Newer solutions have been introduced on how to develop effective HIV/AIDS vaccines based on the actions of neutralizing antibodies in fighting against several subtypes of HIV-1.
The major problem of HIV/AIDS vaccines designed is the uncertainty as to whether or not it can protect people against diverse human immunodeficiency virus-1 (HIV-1) subtypes. Despite the number of different immunogens that has been tested in animals and humans there remains no answer still regarding what specific HIV-1 subtypes does this vaccine target.
Recent studies reveal that neutralizing antibodies (Nabs) may help scientists develop an effective vaccine for HIV/AIDS.
Researchers examined neutralizing antibody responses elicited by sequential infections of different HIV-1 subtypes - also known as superinfection (SI). They examined whether this could lead to a more potent Nabs response necessary to design stronger HIV/AIDS vaccines.
Julie Overbaugh, from the Fred Hutchinson Cancer Research Center in Seattle, USA, and her team examined SI Nab responses from a cohort of 21 superinfected women and found out that 20 of them developed a broad and more potent Nab response after superinfection.
"Learning how to elicit a potent, cross-reactive neutralizing antibody response capable of protecting against globally diverse HIV-1 subtypes is critical to the development of an HIV-1 vaccine," said Overbaugh and her team.
"Our study helps to inform vaccine design by highlighting the prospect of eliciting broad and diverse HIV-specific Nab responses through sequential exposure to different HIV antigens," the authors added.
In another study, researchers ascertained the efficacy of possible HIV/AIDS vaccines through exploring the capacity of Nabs to neutralize and block cell-to-cell transmission of HIV-1.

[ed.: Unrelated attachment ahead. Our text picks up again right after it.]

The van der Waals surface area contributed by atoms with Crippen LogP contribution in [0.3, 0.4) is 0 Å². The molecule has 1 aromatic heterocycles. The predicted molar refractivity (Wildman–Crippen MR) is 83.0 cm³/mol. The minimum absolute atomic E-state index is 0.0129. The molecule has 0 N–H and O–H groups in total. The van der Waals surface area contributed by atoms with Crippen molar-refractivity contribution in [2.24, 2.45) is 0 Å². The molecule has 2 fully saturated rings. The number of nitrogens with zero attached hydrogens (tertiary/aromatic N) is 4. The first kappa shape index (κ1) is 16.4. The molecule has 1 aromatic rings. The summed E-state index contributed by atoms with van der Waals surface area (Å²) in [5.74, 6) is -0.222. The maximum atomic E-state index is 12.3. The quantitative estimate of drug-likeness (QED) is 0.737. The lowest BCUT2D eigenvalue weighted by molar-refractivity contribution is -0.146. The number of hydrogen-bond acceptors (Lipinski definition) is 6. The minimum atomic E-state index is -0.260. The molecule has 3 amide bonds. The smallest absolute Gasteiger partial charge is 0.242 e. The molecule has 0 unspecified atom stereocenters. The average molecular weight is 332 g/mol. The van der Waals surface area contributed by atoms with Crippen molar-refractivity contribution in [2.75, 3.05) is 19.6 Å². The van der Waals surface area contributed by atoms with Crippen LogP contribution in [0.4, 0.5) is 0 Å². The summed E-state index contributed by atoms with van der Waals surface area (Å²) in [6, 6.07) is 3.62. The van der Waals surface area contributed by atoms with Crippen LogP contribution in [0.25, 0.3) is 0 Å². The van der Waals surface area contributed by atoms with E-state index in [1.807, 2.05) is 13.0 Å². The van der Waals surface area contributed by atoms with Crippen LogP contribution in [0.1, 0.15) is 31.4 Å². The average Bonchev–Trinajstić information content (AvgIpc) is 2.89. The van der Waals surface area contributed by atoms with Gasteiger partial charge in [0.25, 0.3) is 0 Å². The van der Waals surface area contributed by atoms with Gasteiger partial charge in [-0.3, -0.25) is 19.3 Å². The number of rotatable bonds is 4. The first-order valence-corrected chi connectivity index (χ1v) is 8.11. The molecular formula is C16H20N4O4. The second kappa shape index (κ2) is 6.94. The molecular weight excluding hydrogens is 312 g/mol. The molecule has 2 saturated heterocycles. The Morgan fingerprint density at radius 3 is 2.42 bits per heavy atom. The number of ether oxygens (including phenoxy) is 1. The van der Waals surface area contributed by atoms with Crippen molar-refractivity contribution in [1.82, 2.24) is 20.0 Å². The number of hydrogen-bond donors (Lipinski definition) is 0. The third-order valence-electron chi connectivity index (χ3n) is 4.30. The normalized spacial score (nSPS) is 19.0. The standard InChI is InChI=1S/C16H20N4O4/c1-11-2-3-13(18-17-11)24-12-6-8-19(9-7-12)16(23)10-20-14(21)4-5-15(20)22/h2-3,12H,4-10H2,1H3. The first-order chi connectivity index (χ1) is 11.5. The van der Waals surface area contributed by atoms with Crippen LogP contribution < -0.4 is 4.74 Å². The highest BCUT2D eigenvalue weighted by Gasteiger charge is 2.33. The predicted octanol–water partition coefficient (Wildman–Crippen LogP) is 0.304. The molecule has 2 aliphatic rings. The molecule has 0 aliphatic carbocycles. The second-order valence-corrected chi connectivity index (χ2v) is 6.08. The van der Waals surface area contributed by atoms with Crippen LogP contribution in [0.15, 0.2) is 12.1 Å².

Possible combinations of a number of Nabs were tested each for efficacy assessment in both preventing free virus infection and blocking HIV-1 cell-to-cell transmission.
Alexandra Trkola from the University of Zurich, Switzerland and her team designed an assay that will test the potency of Nabs (in different combinations) in between HIV-1 free infection and HIV-1 cell-to-cell transmission. There they found that the efficacy of Nabs really varies depending on which type of transmission and entry process does HIV-1 undergo, and that there is a need of powerful combinations of Nabs in order to effectively prevent transmission.
"When selecting broadly neutralizing antibodies (Nabs) for clinical application, potency and breadth against free viruses are vital, but additional features may be needed to ensure in vivo efficacy," said Trkola.
These two findings provide workable suggestions on what to consider in effectively designing potent HIV/AIDS vaccines that can target all diverse subtypes of HIV-1.